Netflix Cancels ‘GLOW,’ Retracting Season 4 Renewal

Netflix has reversed its decision to renew the comedy “GLOW” for a final fourth season, and has decided to cancel the show so as not to deal with any COVID-related production delays.

The streaming service in August 2019 ordered another season of the series about female professional wrestlers in the 1980s. The fourth season was reportedly three weeks into filming when production was suspended in mid-March amid global shutdowns related to the coronavirus pandemic. As the shutdowns lingered, Netflix decided the challenges of resuming production of the series, which is filmed in the Los Angeles area, weren’t worth the cost.

The cancellation was initially reported Oct. 5 by Deadline, which indicated the show already had one episode of the fourth season completed.

The show, with its large cast, had been expensive to produce prior to the shutdown, and a budget increase related to proposals to minimize health risks during the pandemic were deemed too expensive by Netflix. Among the challenges were numerous wrestling scenes requiring high physicality and close contact among the cast members that would exceed social distancing guidelines.

In addition, Netflix projected the earliest the fourth season could premiere was 2022, and decided too much of the show’s audience would have lost interest by then to justify the ongoing production costs.

“GLOW” stars Alison Brie, Betty Gilpin and Marc Maron. All of the series regulars were reportedly paid in full for the fourth season.

“We were handed the creative freedom to make a complicated comedy about women and tell their stories. And wrestle. And now that’s gone,” series creators Liz Flahive and Carly Mensch told Deadline. “There’s a lot of sh*tty things happening in the world that are much bigger than this right now. But it still sucks that we don’t get to see these 15 women in a frame together again. We’ll miss our cast of weirdo clowns and our heroic crew. It was the best job.”

Many of the show’s loyal fans immediately took to social media to decry the decision and vow that they would have waited as long as it took to see how the series was supposed to end.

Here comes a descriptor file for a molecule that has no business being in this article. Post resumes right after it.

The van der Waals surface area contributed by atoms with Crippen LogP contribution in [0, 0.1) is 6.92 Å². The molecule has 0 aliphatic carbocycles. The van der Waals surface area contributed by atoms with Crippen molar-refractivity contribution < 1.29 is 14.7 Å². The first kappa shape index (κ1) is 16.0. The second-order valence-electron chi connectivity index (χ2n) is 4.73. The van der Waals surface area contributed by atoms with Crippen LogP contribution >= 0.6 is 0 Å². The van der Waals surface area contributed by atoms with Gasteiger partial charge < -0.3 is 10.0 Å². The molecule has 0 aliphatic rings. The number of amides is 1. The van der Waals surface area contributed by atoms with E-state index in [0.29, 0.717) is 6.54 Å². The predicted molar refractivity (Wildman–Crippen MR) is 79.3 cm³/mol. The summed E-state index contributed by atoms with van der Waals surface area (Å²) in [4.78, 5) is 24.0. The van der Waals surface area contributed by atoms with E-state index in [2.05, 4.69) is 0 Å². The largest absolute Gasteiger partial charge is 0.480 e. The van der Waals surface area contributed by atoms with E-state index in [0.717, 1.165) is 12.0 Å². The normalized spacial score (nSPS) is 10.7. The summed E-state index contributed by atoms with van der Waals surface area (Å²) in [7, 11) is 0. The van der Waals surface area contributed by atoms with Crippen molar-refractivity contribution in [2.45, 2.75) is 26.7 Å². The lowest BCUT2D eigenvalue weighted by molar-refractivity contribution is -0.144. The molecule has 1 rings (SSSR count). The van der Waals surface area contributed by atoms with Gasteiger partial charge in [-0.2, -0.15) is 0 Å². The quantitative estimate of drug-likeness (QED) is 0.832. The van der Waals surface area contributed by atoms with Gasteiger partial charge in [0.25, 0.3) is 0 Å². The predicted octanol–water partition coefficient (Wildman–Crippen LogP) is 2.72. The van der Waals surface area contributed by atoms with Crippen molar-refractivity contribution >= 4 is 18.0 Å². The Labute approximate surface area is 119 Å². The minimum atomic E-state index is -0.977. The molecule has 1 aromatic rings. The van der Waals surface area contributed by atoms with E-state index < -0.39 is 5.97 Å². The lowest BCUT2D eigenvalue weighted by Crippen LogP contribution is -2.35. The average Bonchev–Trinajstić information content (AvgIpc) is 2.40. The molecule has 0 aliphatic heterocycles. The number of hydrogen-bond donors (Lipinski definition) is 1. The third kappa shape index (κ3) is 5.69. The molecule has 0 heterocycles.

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The series, which premiered in 2017, is based on the real-life Gorgeous Ladies of Wrestling organization. It earned 15 Emmy nominations, winning three.

The first two seasons depicted the ladies developing a wrestling TV show in the Los Angeles market, only to have their sponsoring TV station shut them down just as they were becoming a cult hit. The third season saw the ladies take their show to Las Vegas, setting up the possibility of their return to television.

It’s unclear what will become of the completed footage, and if it will be released as a final episode.

Circumstances related to COVID also drove Netflix to cancel previously commissioned second seasons of “The Society” and “I Am Not Okay With This.”

GLOW: Season 2


Stars Alison Brie, Betty Gilpin, Sydelle Noel, Britney Young, Marc Maron, Britt Baron, Kate Nash, Gayle Rankin, Kia Stevens, Jackie Tohn, Chris Lowell.

Last year’s first season of “GLOW” was one of the more memorable additions to the television landscape, deftly mixing comedy and drama with an assortment of quirky characters fighting their way through the seedier nature of Hollywood.

The series is a heavily fictionalized account of the creation of the cult-classic “G.L.O.W.” women’s professional wrestling show of the late 1980s, which stood for “Gorgeous Ladies of Wrestling.”